Abstract: Initial public offerings in China are distinguished from IPOs in other markets by their extremely high abnormal initial returns and so-called 'Chinese Characteristics'. We examine the effect on IPO underpricing and short-run performance of significant changes in Chinese IPO regulations implemented in May 2002. The significant event was a regulatory change in the method of allocating IPO shares. Event study analysis reveals that abnormal initial returns decreased by 43.3% after the change in regulations, that beta risks of the IPOs increased and that an evenly-upward trend of cumulative abnormal initial returns was reversed to become evenly-downward. The results appear to be consistent with Information Cascades (Welch 1992) and Bandwagon (Ritter 1998) models of underpricing.
    Keywords: IPO underpricing, IPO allocation, Policy impact, Chinese stock market, Shanghai Stock Exchange A-shares.
    JEL: G14 G28
    Date: 2009–02
  6. By: Debaere, Peter; Lee, Joonhyung; Paik, Myungho
    Abstract: With a firm-level dataset, we study the location decision of all South Korean multinationals across China's regions between 1992 and 2004, taking into account spatial aspects. Our conditional logit estimates confirm previous studies that stress the agglomeration effects along industry and along national lines in firms' location choice. In particular, South Korean investors target the place where there are more firms irrespective of their nationality and, at the same time, more affiliates from South Korean multinationals. More importantly, we decompose these agglomeration effects into a pure agglomeration effect and an upstream and downstream (backward and forward) linkage effect. We find that the presence of upstream and downstream South Korean affiliates significantly increases the likelihood that a South Korean multinational invests there. At the same time, however, backward and forward linkages with the companies irrespective of their nationality do not seem to matter. As such, our analysis of investors' location choice brings together two perspectives: (backward and forward) linkages and agglomeration along national lines.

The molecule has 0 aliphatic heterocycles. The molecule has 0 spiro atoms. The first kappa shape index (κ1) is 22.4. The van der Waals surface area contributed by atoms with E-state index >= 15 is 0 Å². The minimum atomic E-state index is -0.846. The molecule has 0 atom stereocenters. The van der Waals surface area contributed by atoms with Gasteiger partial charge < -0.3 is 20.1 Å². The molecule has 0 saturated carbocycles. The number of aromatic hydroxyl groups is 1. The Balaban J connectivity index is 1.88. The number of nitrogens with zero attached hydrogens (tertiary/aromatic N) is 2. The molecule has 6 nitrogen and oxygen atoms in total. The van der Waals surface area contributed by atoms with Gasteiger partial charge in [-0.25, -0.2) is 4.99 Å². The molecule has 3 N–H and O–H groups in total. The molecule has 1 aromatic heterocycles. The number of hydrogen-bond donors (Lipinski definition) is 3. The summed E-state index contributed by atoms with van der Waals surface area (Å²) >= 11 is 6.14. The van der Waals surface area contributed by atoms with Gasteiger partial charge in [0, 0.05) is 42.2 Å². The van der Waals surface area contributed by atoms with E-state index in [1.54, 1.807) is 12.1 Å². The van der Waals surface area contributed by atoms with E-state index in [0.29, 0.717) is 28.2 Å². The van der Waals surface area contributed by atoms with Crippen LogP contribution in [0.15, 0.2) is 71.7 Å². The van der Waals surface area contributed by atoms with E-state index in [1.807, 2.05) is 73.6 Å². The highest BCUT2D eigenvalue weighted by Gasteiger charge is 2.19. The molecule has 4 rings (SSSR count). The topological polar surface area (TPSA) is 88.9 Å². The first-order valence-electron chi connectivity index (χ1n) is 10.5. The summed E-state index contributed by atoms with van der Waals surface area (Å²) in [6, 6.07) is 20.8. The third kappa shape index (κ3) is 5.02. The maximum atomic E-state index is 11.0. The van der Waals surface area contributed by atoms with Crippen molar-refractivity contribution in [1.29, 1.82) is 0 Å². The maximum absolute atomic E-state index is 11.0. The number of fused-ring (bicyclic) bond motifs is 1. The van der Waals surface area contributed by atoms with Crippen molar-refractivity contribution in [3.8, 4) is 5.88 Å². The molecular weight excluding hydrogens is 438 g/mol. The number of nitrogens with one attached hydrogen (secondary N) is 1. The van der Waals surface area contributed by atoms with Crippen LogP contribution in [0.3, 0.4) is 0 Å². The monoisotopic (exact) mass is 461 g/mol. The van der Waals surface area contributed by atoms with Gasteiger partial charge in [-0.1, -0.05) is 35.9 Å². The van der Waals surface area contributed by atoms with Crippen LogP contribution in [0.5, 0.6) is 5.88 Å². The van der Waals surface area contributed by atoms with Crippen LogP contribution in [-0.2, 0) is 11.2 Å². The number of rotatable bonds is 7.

Keywords: agglomeration; multinationals
    JEL: F1 F2
    Date: 2008–12
  7. By: Belot, Michèle; Fidrmuc, Jan
    Abstract: Both in the UK and in the US, we observe puzzling gender asymmetries in the propensity to outmarry: Black men are substantially more likely to have white spouses than Black women, but the opposite is true for Chinese: Chinese men are half less likely to be married to a White person than Chinese women. We argue that differences in height distributions, combined with a simple preference for a taller husband, can explain a large proportion of these ethnic-specific gender asymmetries. Blacks are taller than Asians, and we argue that this significantly affects their marriage prospects with whites. We provide empirical support for this hypothesis using data from the Health Survey for England and the Millenium Cohort Study, which contains valuable and unique information on heights of married couples.
    Keywords: Gender; Height; Intermarriage
    JEL: J12 J15
    Date: 2009–01